Ladies and gents, the Ubuntu Phone has finally been released. That's right — Canonical has delivered.
I had to ruin the party right away, didn't I?
Let me step back a bit and enjoy the moment first. Yes, that device many said would never come to fruition has arrived. Let the unboxing videos unfurl their sails and set adrift on the sea of YouTube. If you live somewhere in the European Union, you can get your hands on a Ubuntu Phone for the low price of €169.90. That price will get you the bq Aquaris E4.5 Ubuntu Edition.
Before I get into the "Ubuntu Edition" aspect of the device, let me address the hardware. Here are the specs:
- Display: IPS multi-touch screen, five capacitive points, and protective Dragontrail display
- CPU: Quad-core Cortex-A7, up to 1.3 GHz MediaTek
- GPU: Mali 400, up to 500 MHz
- Internal Memory: 8 GB
- RAM: 1 GB
- Battery: LiPo 2150 mAh
- Connections: dual micro-SIM, micro-USB OTG slot, 3.5 mm TRRS headphone jack (CTIA), microSD slot with up to 32 GB
Those are some seriously underwhelming specs. It is, for certain, a mid-level device (Figure A). In fact, the case is a plasticky uneventful trip into blahsville... something very few users would get rabid to purchase.
The underwhelming hardware that powers a brilliant platform.
This is a shame. Why? Because what Ubuntu has done is create a mobile platform that is not only truly unique, but exactly what the mobile experience should be — a seamless, effortless, elegant interface between user and hardware. How did they do this?
In a word: Scopes.
If you've used Ubuntu Unity, you know about scopes. If not, let me explain. Scopes are Unity's universal search. You add scopes to the Dash for various sources (there are over 100), and you can easily search whatever you want (from your local machine, to Amazon, to Wikipedia, to SoundCloud... the list goes on and on). Canonical took this idea and applied it (brilliantly, if I may add) to Ubuntu Phone. Instead of having to add widgets or apps to get information to your device, you add a scope. With scopes, you could effectively have a home screen dedicated to various categories — similar to having each page of your Android home screen focused on a specific area. The difference between the two is that it's much easier on the Ubuntu Phone to add that dedicated "page" on your home screen.
The Ubuntu Phone also got rid of the standard navigation buttons found on most devices. How do you navigate through the phone? Gestures. Each edge swipe of the screen has a different action:
- Swipe from the left to see the Launcher (launch your favorite apps)
- Swipe from the top to access your notifications and phone settings
- Swipe from the right to see all running apps you have running (quick swipe flips through scopes)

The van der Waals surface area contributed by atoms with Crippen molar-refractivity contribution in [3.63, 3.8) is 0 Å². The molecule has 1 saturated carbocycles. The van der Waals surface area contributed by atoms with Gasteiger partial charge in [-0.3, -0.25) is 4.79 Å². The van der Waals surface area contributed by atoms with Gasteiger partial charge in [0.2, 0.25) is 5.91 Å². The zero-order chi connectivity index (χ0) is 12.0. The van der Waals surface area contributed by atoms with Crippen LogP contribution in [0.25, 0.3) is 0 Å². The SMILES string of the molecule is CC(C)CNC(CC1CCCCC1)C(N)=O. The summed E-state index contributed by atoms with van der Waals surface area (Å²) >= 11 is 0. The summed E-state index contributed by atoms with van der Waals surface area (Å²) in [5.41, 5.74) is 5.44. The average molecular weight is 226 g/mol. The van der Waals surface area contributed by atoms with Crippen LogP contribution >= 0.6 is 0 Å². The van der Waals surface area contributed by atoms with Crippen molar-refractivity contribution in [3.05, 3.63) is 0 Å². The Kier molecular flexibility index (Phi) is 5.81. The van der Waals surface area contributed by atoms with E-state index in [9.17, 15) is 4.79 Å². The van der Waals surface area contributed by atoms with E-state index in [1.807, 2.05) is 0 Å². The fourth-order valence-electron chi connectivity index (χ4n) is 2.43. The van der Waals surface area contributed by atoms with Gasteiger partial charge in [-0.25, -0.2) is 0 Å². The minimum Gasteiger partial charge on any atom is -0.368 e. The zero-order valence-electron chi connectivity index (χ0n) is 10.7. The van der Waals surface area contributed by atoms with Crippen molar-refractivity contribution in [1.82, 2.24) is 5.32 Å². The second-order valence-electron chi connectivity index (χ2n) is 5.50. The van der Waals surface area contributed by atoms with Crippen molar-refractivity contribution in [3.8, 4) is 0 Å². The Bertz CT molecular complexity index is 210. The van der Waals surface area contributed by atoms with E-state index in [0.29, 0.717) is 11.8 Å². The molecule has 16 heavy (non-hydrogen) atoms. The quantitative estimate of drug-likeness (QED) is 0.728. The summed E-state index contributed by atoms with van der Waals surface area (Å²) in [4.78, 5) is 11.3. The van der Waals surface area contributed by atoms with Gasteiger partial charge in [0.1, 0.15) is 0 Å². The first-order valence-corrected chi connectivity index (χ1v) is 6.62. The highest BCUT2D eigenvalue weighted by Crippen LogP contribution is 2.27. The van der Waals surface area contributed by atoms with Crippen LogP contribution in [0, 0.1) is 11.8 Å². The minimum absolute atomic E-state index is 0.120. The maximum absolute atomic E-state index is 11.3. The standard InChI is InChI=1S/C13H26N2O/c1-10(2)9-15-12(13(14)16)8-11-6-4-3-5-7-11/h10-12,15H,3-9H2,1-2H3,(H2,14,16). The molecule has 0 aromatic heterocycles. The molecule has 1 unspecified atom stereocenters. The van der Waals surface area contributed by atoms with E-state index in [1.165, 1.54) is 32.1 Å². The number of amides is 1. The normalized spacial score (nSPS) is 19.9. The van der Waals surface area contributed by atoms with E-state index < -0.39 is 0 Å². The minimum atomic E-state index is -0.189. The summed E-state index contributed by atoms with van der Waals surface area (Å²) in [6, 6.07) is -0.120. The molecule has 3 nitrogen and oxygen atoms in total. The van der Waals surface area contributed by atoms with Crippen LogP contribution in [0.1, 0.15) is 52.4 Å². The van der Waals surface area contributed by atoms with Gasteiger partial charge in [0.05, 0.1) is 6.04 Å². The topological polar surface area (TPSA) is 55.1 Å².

- Swipe from the bottom to view the controls
The Ubuntu Phone UI is revolutionary on the mobile front. Canonical did an amazing job with the platform.
Unfortunately, here's where I ruin the party.
Ubuntu is wasting their brilliant platform on hardware that will cause it to be very quickly forgotten. What should have been a major, game-changing release has become nothing but a faint blip on the mobility radar. If Canonical is serious about pushing a platform that most all mobile users would be happy to use, they need to find a serious hardware vendor (something like what would have been Ubuntu Edge) and release a device that will catch the attention of the users. Few users are willing to give a mobile device — one that should be viewed as flagship — a second glance when the hardware is shamelessly mid-range (at best). What this equates to is a phone with a very long boot time and dreadful lag when switching apps and scopes.
How could Canonical have agreed on this particular device as the first Ubuntu Phone to be available for the public? It makes zero sense. With an operating system that shoots for the moon and hardware that hardly makes it down the block, this combination has failure written all over it.
And I so badly wanted the Ubuntu Phone to succeed.
That doesn't mean it is doomed to fail. However, in order for the Ubuntu Phone to enjoy some success, Canonical will have to cover up this flop as quickly as possible. To do that, they'll need to raise the very low bar the Aquaris set with an actual flagship quality device.
Honestly, they should have held off until Meizu was ready to release the MX4 Ubuntu Edition. The specs on that device blow the Aquaris out of the water. No more lag, no more inordinate boot times, no more meh.
But that's not how it came down. Canonical allowed their baby to be unveiled wearing rags and hardly able to crawl.
My big question is this: Can the Meizu MX4 Ubuntu Edition save the platform from the vastly underwhelming experience that is the Aquaris E4.5 Ubuntu Edition? Maybe... just maybe. The device has more power, a sexier look, and the company, Meizu, has more of a presence in the market than does bq. When the MX4 Ubuntu Edition arrives, at least then Canonical can promote its platform on a true flagship device.
Until then, who knows? What will happen if the Ubuntu Phone has to rely on the likes of the Aquaris E4.5? Share your thoughts in the discussion thread below.
- Ubuntu Phone: The little phone that could
- 10 reasons why the Ubuntu Phone should be your next mobile device
- ZDNet: First Ubuntu smartphone, Aquaris E4.5, launches into cluttered mobile market
- CNET: Debut Ubuntu phone's first flash sale announced, more to come
Jack Wallen is an award-winning writer for TechRepublic and Linux.com. He’s an avid promoter of open source and the voice of The Android Expert. For more news about Jack Wallen, visit his website jackwallen.com.